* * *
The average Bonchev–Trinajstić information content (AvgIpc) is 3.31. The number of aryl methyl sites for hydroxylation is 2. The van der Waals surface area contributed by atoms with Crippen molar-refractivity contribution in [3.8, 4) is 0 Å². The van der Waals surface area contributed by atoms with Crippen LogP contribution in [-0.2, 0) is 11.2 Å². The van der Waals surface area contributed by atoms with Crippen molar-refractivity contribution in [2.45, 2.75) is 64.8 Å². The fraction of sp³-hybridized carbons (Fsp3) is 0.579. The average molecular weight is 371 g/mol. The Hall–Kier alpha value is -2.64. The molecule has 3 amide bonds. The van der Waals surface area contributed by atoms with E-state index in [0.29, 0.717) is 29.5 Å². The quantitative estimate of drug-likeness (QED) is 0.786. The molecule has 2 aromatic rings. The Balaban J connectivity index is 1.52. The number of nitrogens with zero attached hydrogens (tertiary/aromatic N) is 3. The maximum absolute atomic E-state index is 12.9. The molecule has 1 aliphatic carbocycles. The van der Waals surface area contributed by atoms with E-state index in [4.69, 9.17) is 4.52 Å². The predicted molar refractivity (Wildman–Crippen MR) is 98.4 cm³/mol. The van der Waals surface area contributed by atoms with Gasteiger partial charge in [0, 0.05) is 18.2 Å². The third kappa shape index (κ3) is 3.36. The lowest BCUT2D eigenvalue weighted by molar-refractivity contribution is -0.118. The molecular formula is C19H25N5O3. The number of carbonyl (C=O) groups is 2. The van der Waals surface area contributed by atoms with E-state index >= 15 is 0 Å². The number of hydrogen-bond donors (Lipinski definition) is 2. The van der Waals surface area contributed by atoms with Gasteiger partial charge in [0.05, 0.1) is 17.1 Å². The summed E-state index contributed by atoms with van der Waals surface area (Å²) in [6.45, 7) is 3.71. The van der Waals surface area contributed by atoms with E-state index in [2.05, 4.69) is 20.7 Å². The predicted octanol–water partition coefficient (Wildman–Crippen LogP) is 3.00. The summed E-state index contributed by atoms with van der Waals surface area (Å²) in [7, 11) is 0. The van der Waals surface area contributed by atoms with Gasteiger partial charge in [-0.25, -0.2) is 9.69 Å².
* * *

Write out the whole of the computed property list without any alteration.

The average Bonchev–Trinajstić information content (AvgIpc) is 3.31. The number of aryl methyl sites for hydroxylation is 2. The van der Waals surface area contributed by atoms with Crippen molar-refractivity contribution in [3.8, 4) is 0 Å². The van der Waals surface area contributed by atoms with Crippen LogP contribution in [-0.2, 0) is 11.2 Å². The van der Waals surface area contributed by atoms with Crippen molar-refractivity contribution in [2.45, 2.75) is 64.8 Å². The fraction of sp³-hybridized carbons (Fsp3) is 0.579. The average molecular weight is 371 g/mol. The Hall–Kier alpha value is -2.64. The molecule has 3 amide bonds. The van der Waals surface area contributed by atoms with E-state index in [0.29, 0.717) is 29.5 Å². The quantitative estimate of drug-likeness (QED) is 0.786. The molecule has 2 aromatic rings. The Balaban J connectivity index is 1.52. The number of nitrogens with zero attached hydrogens (tertiary/aromatic N) is 3. The maximum absolute atomic E-state index is 12.9. The molecule has 1 aliphatic carbocycles. The van der Waals surface area contributed by atoms with E-state index in [4.69, 9.17) is 4.52 Å². The predicted molar refractivity (Wildman–Crippen MR) is 98.4 cm³/mol. The van der Waals surface area contributed by atoms with Gasteiger partial charge in [0, 0.05) is 18.2 Å². The third kappa shape index (κ3) is 3.36. The lowest BCUT2D eigenvalue weighted by molar-refractivity contribution is -0.118. The molecular formula is C19H25N5O3. The number of carbonyl (C=O) groups is 2. The van der Waals surface area contributed by atoms with E-state index >= 15 is 0 Å². The number of hydrogen-bond donors (Lipinski definition) is 2. The van der Waals surface area contributed by atoms with Gasteiger partial charge in [0.05, 0.1) is 17.1 Å². The summed E-state index contributed by atoms with van der Waals surface area (Å²) in [6.45, 7) is 3.71. The van der Waals surface area contributed by atoms with E-state index in [2.05, 4.69) is 20.7 Å². The predicted octanol–water partition coefficient (Wildman–Crippen LogP) is 3.00. The summed E-state index contributed by atoms with van der Waals surface area (Å²) in [7, 11) is 0. The van der Waals surface area contributed by atoms with Gasteiger partial charge in [-0.25, -0.2) is 9.69 Å².